Writing Book Reviews Editorial Instructions

Because book reviews are not normally refereed, editors need to make clear what they require. Thus, there are usually instructions on these matters for

Table 3.7.1 The hidden meanings of phrases in book reviews

'This is a surprising book'

This is better than expected

Not much in this but one or two chapters worth thinking about

'A useful book for the library' Not very exciting

'The discussion is somewhat abstruse' I could not understand much of this

'For the most part this is a thorough, lucid and well-argued book but a few weaknesses can be noted. First . ..'

That's done the praise bit, now let's get down to the criticisms

'In my view more scholarly references would be better for the readers of this text than the par-boiled information referred to on web sites' This is a light weight text and/or My scholarship is superior to that of the authors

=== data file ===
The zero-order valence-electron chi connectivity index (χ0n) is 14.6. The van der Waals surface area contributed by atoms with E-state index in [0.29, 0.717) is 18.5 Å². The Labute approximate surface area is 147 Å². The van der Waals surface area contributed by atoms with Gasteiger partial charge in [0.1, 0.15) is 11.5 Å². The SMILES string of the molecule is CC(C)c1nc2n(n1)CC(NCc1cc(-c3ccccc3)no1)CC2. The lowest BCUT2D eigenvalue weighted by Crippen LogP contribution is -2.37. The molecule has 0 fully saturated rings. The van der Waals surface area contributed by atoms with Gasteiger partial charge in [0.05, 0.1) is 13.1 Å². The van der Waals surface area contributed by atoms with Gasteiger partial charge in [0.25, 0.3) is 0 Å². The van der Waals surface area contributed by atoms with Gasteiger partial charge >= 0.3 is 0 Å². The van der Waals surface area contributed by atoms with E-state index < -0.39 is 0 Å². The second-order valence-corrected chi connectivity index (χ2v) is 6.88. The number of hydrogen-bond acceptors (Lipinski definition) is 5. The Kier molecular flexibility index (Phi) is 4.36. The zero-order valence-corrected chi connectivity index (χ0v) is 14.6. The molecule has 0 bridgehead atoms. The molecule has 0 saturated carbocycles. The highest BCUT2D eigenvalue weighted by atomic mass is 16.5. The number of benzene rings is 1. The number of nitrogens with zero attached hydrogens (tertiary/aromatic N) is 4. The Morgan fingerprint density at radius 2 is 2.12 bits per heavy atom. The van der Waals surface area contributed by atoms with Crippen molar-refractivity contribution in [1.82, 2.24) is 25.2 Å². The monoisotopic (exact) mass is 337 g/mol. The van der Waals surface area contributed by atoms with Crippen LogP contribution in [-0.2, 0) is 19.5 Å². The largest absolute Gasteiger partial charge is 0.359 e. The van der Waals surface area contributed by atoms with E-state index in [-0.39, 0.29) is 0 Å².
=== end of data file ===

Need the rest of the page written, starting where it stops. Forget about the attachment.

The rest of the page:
'The author has presented opposing views fairly, although instances of bias are detectable by the omission of some critical references' He has left out my key paper on . . .

'This is a useful account of unastonishing work' Oh dear . . .

(Last sentence) 'The authors' position leads them to omit key research and to propose work that is complex and interesting but which will not improve the education of children' Ouch!

Bressler (1999) comments: 'The reviewer is able to compress complex ideas into a snappy 600 words and to substitute veiled allusion for systematic argument because he can trust his readers to decipher the message'. (p. 709)

Updated from Hartley (2006). Reprinted with permission of John Wiley & Sons, Inc. © James Hartley, 2006.

potential book reviewers. Such instructions typically cover technical matters, and content.

0 0

Post a comment